Voting is one of the most underappreciated rights of Australian citizenship. We have become complacent in our election of representatives; many people simply ask their parents who to vote for. At times, Australian politics can be hard to follow, so here is some information that will hopefully help you understand what is going on within the strange world of politics.
How does voting work?
Australia has made it compulsory for citizens to vote—with the added bonus of fining those who don’t vote. This means that those in power who represent our country to the rest of the world, have actually been chosen by the majority of Australians. With our often large voter turnout, this makes it a pretty accurate representation of the will of citizens.
The composition of the forty-fifth government, under Malcolm Turnbull, was made up of 74 Coalition seats in the House of Representatives, Labor had 69 seats and the crossbench members, made up of Greens, Centre Alliance, Katter’s Australian Party and Independents had 7 seats.
Western Australia held 11 Liberal and 5 Labor seats within this government. Within the Senate, the Government Coalition—made up of Liberal, Nationals and Country Liberals—had 30 seats, Labor had 25 and the crossbench had 18 seats. Of the seats in the Senate, WA held 5 Liberal, 4 Labor, 2 Greens, and 1 One Nation.
Despite this, Australians seem to have become complacent with what is happening in the world of politics, especially in regards to voting. Australia is one of the 22 countries that have compulsory voting, but just because people go to the polls doesn’t mean they are actually voting. About five per cent of people voted informally in the 2016 House of Representatives federal election—which means they either submitted an empty form, or decided to doodle all over it. But I’ll go into this more below.
Source: SBS News
Voter apathy – is it real?
There are many arguments for and against compulsory voting, with some claiming that it is undemocratic as it makes citizens utilise this right by force, and describing it as an “infringement of liberty”. It is also argued that those that don’t care about politics aren’t just forced to vote, but their votes are worth the same as those who do care.
This leads to an increased number of “donkey votes” or votes that are purposely messed up so that they don’t count. Extra resources are also being used to make sure those who don’t vote have a valid reason behind why, such as a medical emergency or prior unavoidable engagement. Is it truly an infringement on rights?
The argument for compulsory voting is that it decreases political apathy and encourages political participation. As mentioned before, it allows parliament to truly represent the will of the majority, and forces the government to consider the entire electorate when forming policies.
It also increases the amount of information on real issues that are released; they don’t have to encourage people to vote. Which means we have a fuller understanding of what each party wants to do to benefit our country.
This is important because the last election in WA produced the lowest turnout of voters ever, with almost 75,000 people facing fines. Whether you agree with penalties or not, it is important that you take these votes seriously and educate yourself on different parties and their actions.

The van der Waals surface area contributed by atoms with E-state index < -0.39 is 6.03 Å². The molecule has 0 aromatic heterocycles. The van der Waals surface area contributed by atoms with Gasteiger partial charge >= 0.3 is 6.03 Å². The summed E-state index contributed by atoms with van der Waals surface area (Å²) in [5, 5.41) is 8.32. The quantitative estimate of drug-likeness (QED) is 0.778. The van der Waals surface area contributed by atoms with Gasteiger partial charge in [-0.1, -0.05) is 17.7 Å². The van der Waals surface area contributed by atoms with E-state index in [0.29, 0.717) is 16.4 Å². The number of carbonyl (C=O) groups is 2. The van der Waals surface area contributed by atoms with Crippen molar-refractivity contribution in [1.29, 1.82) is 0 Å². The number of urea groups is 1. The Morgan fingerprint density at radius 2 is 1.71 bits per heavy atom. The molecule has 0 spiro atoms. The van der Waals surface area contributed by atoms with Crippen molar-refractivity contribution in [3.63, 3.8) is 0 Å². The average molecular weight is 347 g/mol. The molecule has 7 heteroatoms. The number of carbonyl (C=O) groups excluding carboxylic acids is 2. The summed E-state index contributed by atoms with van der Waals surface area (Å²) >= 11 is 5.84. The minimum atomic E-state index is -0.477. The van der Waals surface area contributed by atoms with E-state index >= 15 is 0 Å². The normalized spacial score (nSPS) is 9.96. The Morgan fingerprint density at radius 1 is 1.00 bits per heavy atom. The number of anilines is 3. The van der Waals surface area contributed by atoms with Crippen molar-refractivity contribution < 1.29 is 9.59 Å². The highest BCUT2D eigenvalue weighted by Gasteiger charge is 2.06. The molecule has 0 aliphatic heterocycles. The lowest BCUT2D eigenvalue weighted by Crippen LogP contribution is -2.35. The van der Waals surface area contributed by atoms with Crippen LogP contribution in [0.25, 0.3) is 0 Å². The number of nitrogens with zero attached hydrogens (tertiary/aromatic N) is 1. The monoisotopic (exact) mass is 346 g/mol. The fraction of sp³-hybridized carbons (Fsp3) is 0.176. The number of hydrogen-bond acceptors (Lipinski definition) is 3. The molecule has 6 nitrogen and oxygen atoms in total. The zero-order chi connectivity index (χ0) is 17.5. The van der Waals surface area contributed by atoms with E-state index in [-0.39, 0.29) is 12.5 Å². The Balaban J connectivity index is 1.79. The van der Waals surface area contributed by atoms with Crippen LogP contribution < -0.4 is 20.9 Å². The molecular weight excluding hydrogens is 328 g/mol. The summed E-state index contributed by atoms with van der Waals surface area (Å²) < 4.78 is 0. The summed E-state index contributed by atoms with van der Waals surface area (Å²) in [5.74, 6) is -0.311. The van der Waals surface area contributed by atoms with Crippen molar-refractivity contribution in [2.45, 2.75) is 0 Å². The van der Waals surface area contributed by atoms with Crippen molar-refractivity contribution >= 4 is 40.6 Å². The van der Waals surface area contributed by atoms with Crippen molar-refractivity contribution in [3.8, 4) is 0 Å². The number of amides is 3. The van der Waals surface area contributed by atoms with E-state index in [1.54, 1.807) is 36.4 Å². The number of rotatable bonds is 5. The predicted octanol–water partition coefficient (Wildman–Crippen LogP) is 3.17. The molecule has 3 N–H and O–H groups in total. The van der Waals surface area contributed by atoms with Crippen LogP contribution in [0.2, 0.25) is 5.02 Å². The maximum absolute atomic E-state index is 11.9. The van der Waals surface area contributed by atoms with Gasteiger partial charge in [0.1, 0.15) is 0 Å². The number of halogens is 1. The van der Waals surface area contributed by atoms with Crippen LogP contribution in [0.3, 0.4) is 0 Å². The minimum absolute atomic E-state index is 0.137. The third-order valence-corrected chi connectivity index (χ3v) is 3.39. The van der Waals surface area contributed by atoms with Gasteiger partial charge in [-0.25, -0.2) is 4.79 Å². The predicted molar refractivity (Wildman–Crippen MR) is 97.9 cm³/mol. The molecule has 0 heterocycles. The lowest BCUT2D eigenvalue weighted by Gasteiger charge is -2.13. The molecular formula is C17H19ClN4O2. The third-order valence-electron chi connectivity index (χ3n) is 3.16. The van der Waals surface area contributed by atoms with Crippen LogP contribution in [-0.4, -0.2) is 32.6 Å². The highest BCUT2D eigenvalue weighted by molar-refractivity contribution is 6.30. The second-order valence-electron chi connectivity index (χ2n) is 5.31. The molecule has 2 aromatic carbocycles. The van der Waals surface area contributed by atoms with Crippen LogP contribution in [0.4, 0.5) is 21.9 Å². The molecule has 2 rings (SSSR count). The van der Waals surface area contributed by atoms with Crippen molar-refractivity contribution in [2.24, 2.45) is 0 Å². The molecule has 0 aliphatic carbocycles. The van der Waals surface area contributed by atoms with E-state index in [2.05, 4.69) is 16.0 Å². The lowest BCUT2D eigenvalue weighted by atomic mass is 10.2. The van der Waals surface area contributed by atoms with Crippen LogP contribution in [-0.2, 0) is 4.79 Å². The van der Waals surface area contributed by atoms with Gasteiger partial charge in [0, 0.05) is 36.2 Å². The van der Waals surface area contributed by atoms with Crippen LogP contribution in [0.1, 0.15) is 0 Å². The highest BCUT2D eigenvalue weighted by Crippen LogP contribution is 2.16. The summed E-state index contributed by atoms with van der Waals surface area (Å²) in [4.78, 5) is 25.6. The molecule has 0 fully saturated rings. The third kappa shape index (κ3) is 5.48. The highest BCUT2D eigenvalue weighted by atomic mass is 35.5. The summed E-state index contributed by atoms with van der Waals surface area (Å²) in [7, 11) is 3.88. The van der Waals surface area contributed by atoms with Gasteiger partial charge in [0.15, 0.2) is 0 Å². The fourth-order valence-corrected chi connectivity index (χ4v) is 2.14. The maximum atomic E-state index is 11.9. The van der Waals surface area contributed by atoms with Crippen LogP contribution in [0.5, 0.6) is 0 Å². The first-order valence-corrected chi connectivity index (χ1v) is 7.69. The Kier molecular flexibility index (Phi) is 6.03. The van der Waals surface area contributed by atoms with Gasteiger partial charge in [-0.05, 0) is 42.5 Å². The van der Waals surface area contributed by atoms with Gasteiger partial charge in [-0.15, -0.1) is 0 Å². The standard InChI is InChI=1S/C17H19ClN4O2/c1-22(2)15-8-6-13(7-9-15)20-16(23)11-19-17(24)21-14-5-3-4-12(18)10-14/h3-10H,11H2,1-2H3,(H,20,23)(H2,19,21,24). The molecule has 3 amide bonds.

Labor, Liberal, and the other parties
Although we may believe we have no effect of politics, in 2018 WA people aged 16-39 made up 36 per cent of all voters; Gen X (ages 40-54) made up 26 per cent of all voters; baby boomers and any older generation (ages 55-70+) made up 38 per cent of voters.
We are the second-largest group of enrolled voters. And when around 96.2 per cent of eligible Australians are enrolled, every vote matters.
A study conducted in 2010 (N = 4,520) shows that Labor and Greens dominate the 18-34 category. The Coalition has a higher number of primary votes than the others in the age ranges of 35-65+ years of age.
The younger generation is demonstrably more progressive, leaning towards left-wing politics.
Why you should vote
As a citizen, you should always exercise your right to vote. Although Millennials and Generation Z are sometimes portrayed to have an apathetic nature, voting is the easiest way to influence the laws and policies that will affect us well into our future. Voting is a level of involvement in democracy, and not everyone living in Australia has access to it. Whether you personally believe it is right or wrong to fine abstainers, it is your duty to use the vote as best you can.
To make an informed vote you need to look at policies, research online, watch the news, have conversations with people and see where they stand.
You can look in the Australian version of a site called “ISideWith” which makes understanding and being informed on each party’s stances on many topics easy and accessible. The ABC has also created a “Vote Compass” quiz, which can help you to decide where your vote is going. It also allows you to take a quiz to find what party you align with.
In this stage of our political climate, it is necessary that you utilise the rights you have. Everyone has an opinion on different political issues, so why not put those opinions into action. Go out and educate yourself, make your voice count. Vote this federal election.